"Up the Hill Backwards" is a song from David Bowie's 1980 album Scary Monsters (and Super Creeps). It was also issued as the fourth and final single from the album in March 1981. This was due to be the last David Bowie single on RCA and to commemorate this fact RCA, in the UK pressed some of the records with the old style orange RCA label instead of the normal black label.

The lyric is often seen as a commentary on the public coverage of his divorce from Angela Bowie, one of several tracks on the album that muse over the double-edged sword of celebrity. It has also been interpreted as facing up to crisis in general.[1] Like the previous single, "Scary Monsters", the track featured co-producer Tony Visconti on acoustic guitar.

The B-side was "Crystal Japan", an instrumental recorded in 1980 for a Japanese commercial for the sake Crystal Jun Rock, which also featured an appearance from Bowie. "Teenage Wildlife" was originally slated as the B-side for "Up the Hill Backwards" until Bowie found out the prices fans were paying for the import single of "Crystal Japan", and insisted the track receive a UK release.

The uncommercial nature of "Up the Hill Backwards", combined with the track having been available on the album for the past six months, saw the single stall at No. 32 in the UK chart.

In the US, RCA only released a 12-inch single which was distributed with a set of 36 stamps, designed by David Bowie himself. The stamps are photographs of Bowie in his Pierrot costume (as seen on the cover), colored crayon-like, in a variety of poses, these stamps came with early pressings of Ashes To Ashesin the UK.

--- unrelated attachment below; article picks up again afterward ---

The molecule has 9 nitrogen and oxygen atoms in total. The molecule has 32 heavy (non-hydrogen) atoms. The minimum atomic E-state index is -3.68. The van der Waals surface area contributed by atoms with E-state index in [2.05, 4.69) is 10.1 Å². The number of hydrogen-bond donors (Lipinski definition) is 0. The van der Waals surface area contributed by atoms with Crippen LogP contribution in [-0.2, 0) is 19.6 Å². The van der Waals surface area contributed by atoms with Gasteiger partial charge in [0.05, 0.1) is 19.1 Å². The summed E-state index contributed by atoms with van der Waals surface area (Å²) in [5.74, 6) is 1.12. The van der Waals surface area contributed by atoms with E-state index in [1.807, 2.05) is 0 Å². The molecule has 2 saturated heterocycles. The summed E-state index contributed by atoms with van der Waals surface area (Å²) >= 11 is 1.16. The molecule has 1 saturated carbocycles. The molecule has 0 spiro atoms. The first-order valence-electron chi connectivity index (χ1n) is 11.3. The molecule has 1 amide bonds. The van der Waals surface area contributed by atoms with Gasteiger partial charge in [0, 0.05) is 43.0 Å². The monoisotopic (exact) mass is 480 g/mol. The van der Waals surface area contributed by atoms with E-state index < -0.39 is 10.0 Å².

[hide*1 Track listing

Track listing[edit]Edit

  1. "Up the Hill Backwards" (Bowie) – 3:14
  2. "Crystal Japan" (Bowie) – 3:10

Production credits[edit]Edit

Live versions[edit]Edit

The song was featured on the Glass Spider tour and appears in the filmed concert and CD release. It was usually the first song performed, with Carlos Alomarplaying a solo and being repeatedly told to "shut up." The dance troupe then engaged in a short conversation ending with the words "wrong stuff" being chanted. Bowie would then emerge from the top of the towering set and commence the spoken interlude introducing the song "Glass Spider".

Other releases[edit]Edit

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